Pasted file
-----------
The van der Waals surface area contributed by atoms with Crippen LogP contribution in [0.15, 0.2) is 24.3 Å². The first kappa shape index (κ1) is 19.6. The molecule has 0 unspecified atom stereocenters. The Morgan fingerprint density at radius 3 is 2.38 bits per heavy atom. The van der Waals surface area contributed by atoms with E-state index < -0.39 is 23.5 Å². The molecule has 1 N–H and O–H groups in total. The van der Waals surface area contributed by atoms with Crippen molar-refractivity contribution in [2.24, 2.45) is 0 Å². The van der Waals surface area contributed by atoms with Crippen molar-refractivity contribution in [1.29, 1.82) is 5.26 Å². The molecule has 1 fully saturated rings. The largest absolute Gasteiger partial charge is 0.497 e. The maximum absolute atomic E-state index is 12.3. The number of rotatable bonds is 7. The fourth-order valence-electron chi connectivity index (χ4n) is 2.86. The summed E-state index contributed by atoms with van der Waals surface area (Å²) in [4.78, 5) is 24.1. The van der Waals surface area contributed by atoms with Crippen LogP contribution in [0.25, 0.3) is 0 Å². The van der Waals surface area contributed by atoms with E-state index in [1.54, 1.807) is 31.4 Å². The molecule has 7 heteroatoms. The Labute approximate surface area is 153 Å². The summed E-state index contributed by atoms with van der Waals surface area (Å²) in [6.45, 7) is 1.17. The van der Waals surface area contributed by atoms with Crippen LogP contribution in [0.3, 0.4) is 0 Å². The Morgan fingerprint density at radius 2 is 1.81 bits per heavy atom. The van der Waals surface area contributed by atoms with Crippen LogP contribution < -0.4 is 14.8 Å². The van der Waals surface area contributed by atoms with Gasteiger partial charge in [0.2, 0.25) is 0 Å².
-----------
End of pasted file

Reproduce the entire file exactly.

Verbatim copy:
The van der Waals surface area contributed by atoms with Crippen LogP contribution in [0.15, 0.2) is 24.3 Å². The first kappa shape index (κ1) is 19.6. The molecule has 0 unspecified atom stereocenters. The Morgan fingerprint density at radius 3 is 2.38 bits per heavy atom. The van der Waals surface area contributed by atoms with E-state index < -0.39 is 23.5 Å². The molecule has 1 N–H and O–H groups in total. The van der Waals surface area contributed by atoms with Crippen molar-refractivity contribution in [2.24, 2.45) is 0 Å². The van der Waals surface area contributed by atoms with Crippen molar-refractivity contribution in [1.29, 1.82) is 5.26 Å². The molecule has 1 fully saturated rings. The largest absolute Gasteiger partial charge is 0.497 e. The maximum absolute atomic E-state index is 12.3. The number of rotatable bonds is 7. The fourth-order valence-electron chi connectivity index (χ4n) is 2.86. The summed E-state index contributed by atoms with van der Waals surface area (Å²) in [4.78, 5) is 24.1. The van der Waals surface area contributed by atoms with Crippen LogP contribution in [0.25, 0.3) is 0 Å². The van der Waals surface area contributed by atoms with E-state index in [1.54, 1.807) is 31.4 Å². The molecule has 7 heteroatoms. The Labute approximate surface area is 153 Å². The summed E-state index contributed by atoms with van der Waals surface area (Å²) in [6.45, 7) is 1.17. The van der Waals surface area contributed by atoms with Crippen LogP contribution in [0.3, 0.4) is 0 Å². The Morgan fingerprint density at radius 2 is 1.81 bits per heavy atom. The van der Waals surface area contributed by atoms with Crippen LogP contribution < -0.4 is 14.8 Å². The van der Waals surface area contributed by atoms with Gasteiger partial charge in [0.2, 0.25) is 0 Å².